Hard Disk Performance: HD Tune 2.53



Our first screenshot is the Super Talent 16GB drive and indicates an average transfer rate of 20.5 MB/sec which is slightly lower than our HD Tach results below. The drive features an outstanding access time of 1ms or lower which greatly assists in random read times. The lack of higher sustained or maximum transfer rates will adversely affect the drives performance in most of our write tests but we must temper our performance expectations. The applications this drive is designed to run will not necessarily require high write or read speeds although they generally will respond well to the low access times. The second screenshot is the Seagate Momentus 7200.2 drive and is shown for reference only.

Hard Disk Performance: HD Tach 3.0



We are also including HD Tach results for review. Once again the order of the screenshots is the same as in our HD Tune results. In this benchmark we see a sustained transfer rate of 24.1MB/sec which is in line with the 25 MB/sec rating of the drive. Also burst rates are at 26.5 MB/sec which is close to the maximum throughput rating of 28 MB/sec from Super Talent. Super Talent is still tuning the flash controller, but HD Tach is already hitting the advertised ratings - HD Tach and HD Tune report MiB/s while drives are rated in MB/s, so we must remember the MB vs. MiB difference; 24.1 MiB/s is actually 25.3 MB/s.

Hardware Setup PCMark05 Performance
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  • Samus - Monday, May 07, 2007 - link

    Simply awesome, thanks for the review Gary. This is exciting technology for sure. Only took them 20 years to make it cost effective and reasonably good storage. Reply
  • redbone75 - Monday, May 07, 2007 - link

    I would say SSD's have a few more years to go before they become cost effective, in the home consumer market, anyway. That market will be very small until the price/GB becomes more reasonable. Reply
  • Lonyo - Monday, May 07, 2007 - link

    Is there any chance for comparison of some 1.8" drives in the future?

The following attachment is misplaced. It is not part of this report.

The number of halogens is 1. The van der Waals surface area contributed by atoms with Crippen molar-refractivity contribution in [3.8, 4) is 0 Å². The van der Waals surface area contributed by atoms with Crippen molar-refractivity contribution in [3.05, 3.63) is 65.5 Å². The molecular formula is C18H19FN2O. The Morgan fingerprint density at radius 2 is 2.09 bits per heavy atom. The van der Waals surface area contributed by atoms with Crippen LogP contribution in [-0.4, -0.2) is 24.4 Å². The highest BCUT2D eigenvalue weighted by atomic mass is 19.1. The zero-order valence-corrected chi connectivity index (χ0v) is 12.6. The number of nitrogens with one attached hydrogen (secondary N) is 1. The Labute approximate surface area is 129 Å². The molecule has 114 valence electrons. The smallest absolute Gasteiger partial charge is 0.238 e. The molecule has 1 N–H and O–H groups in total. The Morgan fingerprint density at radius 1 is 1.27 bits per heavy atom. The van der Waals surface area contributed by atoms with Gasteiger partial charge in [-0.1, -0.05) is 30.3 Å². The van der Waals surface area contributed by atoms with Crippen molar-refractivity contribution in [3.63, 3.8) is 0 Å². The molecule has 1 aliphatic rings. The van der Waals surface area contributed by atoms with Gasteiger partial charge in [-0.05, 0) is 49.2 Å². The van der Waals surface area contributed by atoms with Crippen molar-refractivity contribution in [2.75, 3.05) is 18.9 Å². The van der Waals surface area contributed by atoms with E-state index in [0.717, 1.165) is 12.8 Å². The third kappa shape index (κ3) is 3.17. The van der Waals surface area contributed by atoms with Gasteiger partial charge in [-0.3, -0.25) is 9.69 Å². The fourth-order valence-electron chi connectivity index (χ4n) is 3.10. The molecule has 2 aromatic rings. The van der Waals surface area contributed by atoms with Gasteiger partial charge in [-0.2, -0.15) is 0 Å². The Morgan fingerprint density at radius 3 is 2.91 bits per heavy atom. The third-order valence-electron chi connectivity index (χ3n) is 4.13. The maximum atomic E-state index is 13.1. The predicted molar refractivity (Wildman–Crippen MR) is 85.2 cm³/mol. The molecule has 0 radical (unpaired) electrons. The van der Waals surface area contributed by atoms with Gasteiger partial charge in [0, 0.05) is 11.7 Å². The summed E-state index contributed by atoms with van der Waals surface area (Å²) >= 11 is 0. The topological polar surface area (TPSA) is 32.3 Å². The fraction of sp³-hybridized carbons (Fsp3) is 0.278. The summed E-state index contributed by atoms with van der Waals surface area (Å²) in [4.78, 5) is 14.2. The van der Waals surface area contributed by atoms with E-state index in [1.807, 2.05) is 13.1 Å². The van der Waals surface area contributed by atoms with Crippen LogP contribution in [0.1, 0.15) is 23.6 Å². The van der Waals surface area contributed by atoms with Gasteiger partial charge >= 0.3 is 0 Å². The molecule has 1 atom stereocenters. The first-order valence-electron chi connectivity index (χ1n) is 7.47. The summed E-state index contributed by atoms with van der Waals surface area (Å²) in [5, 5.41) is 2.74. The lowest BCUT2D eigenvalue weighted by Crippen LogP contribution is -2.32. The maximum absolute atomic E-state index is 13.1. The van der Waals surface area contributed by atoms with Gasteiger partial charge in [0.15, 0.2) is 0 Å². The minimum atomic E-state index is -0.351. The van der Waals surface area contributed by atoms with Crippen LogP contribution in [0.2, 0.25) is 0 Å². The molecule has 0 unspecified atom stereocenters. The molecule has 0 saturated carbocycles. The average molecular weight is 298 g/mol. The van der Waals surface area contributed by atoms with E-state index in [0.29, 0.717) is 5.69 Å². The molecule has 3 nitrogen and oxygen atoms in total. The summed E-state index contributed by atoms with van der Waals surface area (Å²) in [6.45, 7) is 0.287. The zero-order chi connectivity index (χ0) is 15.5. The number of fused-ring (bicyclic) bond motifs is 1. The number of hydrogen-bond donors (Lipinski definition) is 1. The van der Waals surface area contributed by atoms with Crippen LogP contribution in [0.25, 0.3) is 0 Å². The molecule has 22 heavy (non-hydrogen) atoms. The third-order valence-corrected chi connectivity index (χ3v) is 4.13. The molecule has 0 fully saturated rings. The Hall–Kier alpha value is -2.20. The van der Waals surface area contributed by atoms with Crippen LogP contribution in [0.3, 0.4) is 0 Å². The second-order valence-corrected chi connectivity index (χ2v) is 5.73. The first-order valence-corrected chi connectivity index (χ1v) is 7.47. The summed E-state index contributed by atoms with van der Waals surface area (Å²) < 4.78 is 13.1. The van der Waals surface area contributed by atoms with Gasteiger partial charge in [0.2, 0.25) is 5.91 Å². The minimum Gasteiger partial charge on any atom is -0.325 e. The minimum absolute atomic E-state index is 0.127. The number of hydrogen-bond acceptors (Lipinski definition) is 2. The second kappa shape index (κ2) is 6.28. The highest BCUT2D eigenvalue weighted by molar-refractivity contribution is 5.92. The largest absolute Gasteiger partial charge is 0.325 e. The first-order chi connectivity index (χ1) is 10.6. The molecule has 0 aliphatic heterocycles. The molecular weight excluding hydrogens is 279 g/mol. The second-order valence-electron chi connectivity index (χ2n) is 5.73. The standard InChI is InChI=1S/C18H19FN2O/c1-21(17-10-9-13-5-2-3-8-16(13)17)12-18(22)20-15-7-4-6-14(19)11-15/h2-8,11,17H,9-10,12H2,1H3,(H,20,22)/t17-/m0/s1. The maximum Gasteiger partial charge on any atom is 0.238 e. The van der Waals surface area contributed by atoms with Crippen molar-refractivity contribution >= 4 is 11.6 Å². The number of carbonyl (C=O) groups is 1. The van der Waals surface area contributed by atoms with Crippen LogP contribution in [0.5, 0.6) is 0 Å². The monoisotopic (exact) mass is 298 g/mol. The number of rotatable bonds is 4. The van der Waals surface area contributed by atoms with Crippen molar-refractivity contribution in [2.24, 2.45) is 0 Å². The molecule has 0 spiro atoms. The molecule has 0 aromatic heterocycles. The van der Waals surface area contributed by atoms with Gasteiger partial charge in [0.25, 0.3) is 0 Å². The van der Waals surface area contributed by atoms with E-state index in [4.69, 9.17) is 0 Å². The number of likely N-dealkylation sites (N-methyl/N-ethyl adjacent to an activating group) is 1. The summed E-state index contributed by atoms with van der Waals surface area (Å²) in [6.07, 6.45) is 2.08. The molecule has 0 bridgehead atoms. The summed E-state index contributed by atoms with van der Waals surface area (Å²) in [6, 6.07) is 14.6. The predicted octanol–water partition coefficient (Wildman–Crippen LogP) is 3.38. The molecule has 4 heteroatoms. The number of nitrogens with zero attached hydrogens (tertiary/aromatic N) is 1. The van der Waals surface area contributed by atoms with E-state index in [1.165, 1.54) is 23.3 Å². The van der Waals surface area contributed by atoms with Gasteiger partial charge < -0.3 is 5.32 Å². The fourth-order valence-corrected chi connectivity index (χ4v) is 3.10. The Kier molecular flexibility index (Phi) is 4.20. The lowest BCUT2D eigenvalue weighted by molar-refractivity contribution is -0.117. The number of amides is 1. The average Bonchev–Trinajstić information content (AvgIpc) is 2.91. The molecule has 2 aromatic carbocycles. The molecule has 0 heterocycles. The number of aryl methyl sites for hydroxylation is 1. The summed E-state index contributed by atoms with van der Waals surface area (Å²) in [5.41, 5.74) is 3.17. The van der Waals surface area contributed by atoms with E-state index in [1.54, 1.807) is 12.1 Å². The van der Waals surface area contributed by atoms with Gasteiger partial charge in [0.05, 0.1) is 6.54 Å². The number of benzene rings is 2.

Since 1.8" mechanical drives are somewhat slower than 2.5 or 3.5" mechanical drives, and 1.8" laptops are looking at things like low power consumption, it would be nice to see, assuming you can get hold of some 1.8" drives of both types.
    Reply
  • Reflex - Monday, May 07, 2007 - link

    These drives are great in an embedded or manufacturing environment. Typically they are not written to frequently so you will never hit the write limitations. As a desktop PC drive however that write limitation could be hit very quickly, within a year even. Furthermore, having worked with these drives extensively in embedded environments, I will point out that when the write limitation is hit, you can no longer read the device either. Since there is no real warning, you simply suddenly lose access to all data on that drive.

    Solid state storage is the future, but not in the form of today's flash. The write limitation is severe, and very problematic. There are competing technologies that hopefully will show up sooner rather than later.
    Reply
  • falc0ne - Monday, May 07, 2007 - link

    "The SSD16GB25/25M features a read seek time of less than 1ms, a maximum read/write speed of up to 28 MB/sec, a sustained transfer rate of 25 MB/sec, and an estimated write/erase cycle of approximately 100,000 cycles. This equates into a 1,000,000 hour MTBF rating and indicates a 10 year life expectancy based upon normal usage patterns. Super Talent has developed a set of proprietary wear leveling algorithms along with built in EDD/EDC functions to ensure excellent data integrity over the course of the drive's lifespan."